Early Italian Renaissance painter. He was the son of the tailor Lese di Sandro, his original name is Benozzo di Lese di Sandro. His father was from a citified branch of a family of farmers. The name Gozzoli, which though absent from the 1550 edition of Vasari's Lives, appeared in that of 1568 comes from the name "Ghozzolo" common in the other branch of the family, the one that had remained in the country.
Gozzoli's formative collaborations included those with Lorenzo and Vittorio Ghiberti on the third bronze door of the Baptistery, Florence (1444), with Fra Angelico on the pictorial decoration of the Dominican convent of San Marco in Florence (1444-45), with Fra Angelico on some frescoes in the chapel of Pope Nicholas V in the Vatican (1447), and again with Fra Angelico on the ceiling of the Chapel of San Brizio in the cathedral at Orvieto (1448).
In 1450 he was in Montefalco in Umbria where his first independent works were executed. He left frescoes in the churches of S. Fortunato and produced a panel painting of the Madonna della Cintola for the high altar (now in the Pinacoteca, Vatican). For the church of S. Francesco, the Franciscans commissioned from him the fresco cycle with Scenes from the Life of St Francis (1450-52). At Viterbo he painted nine frescoes of scenes from St Rose's life (after 1453), which were lost during the course of extension work in the church in 1632.
Between 1456 and 1459 Benozzo put in an irregular appearance in various places in Central Italy. He painted an altarpiece at Perugia for Collegio Gerolominiano (1456); at Sermoneta he painted a Madonna in Glory for the cathedral (1458). He was in Rome in 1458, working on the displays (flags and standards) for the coronation ceremony of Pius II. In Rome he also frescoed the Albertoni chapel in Santa Maria d'Aracoeli of which a St Anthony of Padua survives.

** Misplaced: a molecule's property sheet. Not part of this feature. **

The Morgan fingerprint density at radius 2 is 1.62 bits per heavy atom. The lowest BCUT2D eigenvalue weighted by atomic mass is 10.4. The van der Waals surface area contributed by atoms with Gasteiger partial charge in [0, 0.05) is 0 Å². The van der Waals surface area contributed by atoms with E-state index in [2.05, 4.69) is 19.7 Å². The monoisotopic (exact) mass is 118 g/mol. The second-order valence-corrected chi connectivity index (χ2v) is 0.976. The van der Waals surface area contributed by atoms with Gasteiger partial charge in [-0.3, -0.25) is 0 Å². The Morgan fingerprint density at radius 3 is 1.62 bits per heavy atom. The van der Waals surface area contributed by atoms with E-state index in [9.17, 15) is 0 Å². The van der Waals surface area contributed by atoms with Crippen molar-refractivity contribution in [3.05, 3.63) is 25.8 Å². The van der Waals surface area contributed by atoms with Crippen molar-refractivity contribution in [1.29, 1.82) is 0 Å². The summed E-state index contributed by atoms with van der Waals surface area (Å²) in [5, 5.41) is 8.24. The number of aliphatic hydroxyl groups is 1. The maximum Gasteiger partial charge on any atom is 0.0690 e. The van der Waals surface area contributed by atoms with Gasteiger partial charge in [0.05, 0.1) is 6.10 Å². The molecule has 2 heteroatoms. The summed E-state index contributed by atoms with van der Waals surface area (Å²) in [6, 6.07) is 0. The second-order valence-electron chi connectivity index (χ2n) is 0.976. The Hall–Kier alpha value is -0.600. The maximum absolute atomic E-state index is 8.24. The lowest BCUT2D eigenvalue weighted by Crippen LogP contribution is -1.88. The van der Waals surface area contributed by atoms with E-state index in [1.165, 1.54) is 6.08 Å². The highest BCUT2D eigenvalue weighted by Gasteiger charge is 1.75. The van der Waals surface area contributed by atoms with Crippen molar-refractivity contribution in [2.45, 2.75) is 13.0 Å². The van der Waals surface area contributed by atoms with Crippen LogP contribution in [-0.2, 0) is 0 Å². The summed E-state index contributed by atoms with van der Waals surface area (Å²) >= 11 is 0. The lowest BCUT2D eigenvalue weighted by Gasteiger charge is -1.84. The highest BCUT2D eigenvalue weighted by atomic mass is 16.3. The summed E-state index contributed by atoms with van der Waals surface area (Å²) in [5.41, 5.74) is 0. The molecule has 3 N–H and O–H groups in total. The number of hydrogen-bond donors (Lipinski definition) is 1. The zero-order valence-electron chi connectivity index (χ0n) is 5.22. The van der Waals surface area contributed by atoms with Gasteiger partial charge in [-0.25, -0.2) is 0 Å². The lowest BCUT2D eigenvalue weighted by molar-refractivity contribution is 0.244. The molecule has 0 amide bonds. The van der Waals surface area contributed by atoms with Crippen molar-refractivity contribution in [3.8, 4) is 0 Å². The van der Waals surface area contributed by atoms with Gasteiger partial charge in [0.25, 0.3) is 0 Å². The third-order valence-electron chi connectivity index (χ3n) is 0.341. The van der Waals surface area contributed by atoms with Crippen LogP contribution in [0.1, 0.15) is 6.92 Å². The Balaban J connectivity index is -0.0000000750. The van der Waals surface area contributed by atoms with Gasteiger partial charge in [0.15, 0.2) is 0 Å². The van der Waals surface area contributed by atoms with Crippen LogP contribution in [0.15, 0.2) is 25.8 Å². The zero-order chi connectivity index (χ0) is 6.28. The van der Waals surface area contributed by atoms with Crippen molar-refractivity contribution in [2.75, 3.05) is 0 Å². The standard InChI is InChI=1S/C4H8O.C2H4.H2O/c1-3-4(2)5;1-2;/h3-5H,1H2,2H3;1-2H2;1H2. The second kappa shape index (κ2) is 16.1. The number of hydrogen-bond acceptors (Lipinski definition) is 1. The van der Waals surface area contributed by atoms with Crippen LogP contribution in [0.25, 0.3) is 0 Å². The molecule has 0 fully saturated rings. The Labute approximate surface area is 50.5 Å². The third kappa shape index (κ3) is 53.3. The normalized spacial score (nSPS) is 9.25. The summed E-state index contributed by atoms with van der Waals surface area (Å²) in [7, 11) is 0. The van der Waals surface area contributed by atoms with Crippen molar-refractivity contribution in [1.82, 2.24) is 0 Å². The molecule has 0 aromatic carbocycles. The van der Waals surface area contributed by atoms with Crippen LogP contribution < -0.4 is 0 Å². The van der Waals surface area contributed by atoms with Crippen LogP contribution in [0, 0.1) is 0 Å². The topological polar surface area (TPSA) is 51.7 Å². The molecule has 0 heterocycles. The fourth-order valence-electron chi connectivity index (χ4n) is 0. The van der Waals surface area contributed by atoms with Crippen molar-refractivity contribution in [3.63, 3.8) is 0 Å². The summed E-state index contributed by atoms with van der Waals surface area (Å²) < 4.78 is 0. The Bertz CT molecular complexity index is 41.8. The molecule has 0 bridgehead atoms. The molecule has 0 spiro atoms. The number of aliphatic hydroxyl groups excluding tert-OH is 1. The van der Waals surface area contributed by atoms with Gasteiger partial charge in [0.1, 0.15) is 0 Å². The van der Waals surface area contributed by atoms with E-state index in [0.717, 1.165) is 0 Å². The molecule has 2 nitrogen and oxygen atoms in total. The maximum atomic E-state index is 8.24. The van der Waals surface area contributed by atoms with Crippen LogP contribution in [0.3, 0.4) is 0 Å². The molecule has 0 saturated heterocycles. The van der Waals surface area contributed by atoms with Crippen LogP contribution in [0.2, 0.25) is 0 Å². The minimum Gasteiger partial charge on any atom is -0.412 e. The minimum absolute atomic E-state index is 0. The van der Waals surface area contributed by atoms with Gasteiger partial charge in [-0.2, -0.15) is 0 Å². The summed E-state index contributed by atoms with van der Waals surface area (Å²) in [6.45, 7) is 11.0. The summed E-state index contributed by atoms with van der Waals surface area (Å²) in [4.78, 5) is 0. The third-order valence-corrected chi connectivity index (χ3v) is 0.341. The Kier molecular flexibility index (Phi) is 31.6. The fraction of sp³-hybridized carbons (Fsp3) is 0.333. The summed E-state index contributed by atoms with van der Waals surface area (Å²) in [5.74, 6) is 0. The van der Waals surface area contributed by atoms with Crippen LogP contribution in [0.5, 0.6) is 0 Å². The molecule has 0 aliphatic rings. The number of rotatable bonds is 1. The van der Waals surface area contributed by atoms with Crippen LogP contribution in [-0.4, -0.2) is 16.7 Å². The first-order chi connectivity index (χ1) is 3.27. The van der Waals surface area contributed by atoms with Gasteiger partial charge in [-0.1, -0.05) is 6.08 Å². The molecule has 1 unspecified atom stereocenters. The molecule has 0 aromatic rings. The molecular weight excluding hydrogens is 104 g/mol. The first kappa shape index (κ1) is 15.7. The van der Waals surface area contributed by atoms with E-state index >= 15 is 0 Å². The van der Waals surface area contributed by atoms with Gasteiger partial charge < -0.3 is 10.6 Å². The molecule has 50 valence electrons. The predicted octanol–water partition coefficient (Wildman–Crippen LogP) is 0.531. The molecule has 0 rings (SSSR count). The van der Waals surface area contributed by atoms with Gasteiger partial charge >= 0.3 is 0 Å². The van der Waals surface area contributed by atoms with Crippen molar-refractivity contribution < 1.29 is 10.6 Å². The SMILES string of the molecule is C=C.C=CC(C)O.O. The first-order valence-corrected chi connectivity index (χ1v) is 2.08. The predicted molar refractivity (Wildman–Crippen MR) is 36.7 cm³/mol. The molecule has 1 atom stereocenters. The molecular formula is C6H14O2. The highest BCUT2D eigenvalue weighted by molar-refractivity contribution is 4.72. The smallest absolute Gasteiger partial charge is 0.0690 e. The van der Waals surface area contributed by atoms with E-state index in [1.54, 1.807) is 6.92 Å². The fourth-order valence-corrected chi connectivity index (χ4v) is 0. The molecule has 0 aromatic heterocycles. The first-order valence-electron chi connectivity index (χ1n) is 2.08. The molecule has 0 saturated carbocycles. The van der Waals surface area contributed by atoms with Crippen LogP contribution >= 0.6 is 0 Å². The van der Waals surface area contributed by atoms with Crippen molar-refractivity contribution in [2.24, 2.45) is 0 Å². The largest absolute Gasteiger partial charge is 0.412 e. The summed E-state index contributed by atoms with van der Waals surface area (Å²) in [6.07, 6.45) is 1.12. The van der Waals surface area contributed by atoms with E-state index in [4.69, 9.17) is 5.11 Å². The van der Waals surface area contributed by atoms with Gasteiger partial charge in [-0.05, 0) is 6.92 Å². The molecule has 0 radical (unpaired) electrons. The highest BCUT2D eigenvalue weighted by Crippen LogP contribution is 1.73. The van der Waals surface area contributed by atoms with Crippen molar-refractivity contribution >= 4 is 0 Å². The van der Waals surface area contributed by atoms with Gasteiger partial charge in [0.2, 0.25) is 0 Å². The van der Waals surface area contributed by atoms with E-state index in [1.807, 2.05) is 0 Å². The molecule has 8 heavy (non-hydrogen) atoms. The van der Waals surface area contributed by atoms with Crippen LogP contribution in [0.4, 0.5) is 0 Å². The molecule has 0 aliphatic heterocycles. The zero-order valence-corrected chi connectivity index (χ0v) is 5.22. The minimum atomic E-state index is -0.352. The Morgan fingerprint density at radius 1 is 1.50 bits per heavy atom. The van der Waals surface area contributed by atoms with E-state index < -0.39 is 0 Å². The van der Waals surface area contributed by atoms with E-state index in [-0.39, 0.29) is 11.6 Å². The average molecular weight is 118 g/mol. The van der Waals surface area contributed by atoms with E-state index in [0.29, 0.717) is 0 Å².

In 1459 Benozzo was summoned to Florence by the city's most illustrious patrons, the Medici, to carry out the prestigious commission - the most important of his career - of decorating the walls of the chapel in their palace. The subject chosen was the Journey of the Magi which he used to portray various members of the Medici family, with its young princes handsomely, even flamboyantly dressed and all set against a wonderful landscape, creating a fairy tale of the Renaissance (1459-60).
In 1461 he produced the altar painting of a Sacra Conversazione for the Compagnia delle Purificazione in Florence. The painting has since been taken apart and is kept in various museums. By 1463 he was working at San Gimignano on a cycle of 17 scenes from the life of St Augustine in the choir of Sant'Agostino (last scene signed and dated 1465) and on a fresco of St Sebastian (1464). In 1467 he painted the Tabernacle of the Executed, and theShrine of the Visitation, the detached frescoes are now on display in the Palazzo Pretorio, Certaldo, and in the Biblioteca Comunale, Castelfiorentino, respectively. In 1471 he executed a panel painting of the Triumph of St Thomas Aquinas (now in the Louvre, Paris), in 1484 the Shrine of the Madonna delle Tosse, the detached frescoes of which can be seen also in Castelfiorentino.
Between 1469 and 1485 he painted his most extensive commission, a series of 25 frescoes of Old Testament scenes for the Campo Santo (cemetery), Pisa. In 1944 a bombing raid, followed by a fire, destroyed or damaged the greater part of the frescoes. Forced to leave Pisa, along with other Florentine residents of the city, following the invasion by Charles VIII and the expulsion of the Medici, Benozzo returned to Florence. He is in Florence in 1497 but sometime during the year he moved to Pistoia where his sons were already working. He had probably been summoned there by the city government to fresco a large Maestà in the City Hall. Benozzo died in Pistoia on October 4, 1497, probably of plague, and was buried in the cloister of the convent of San Domenico.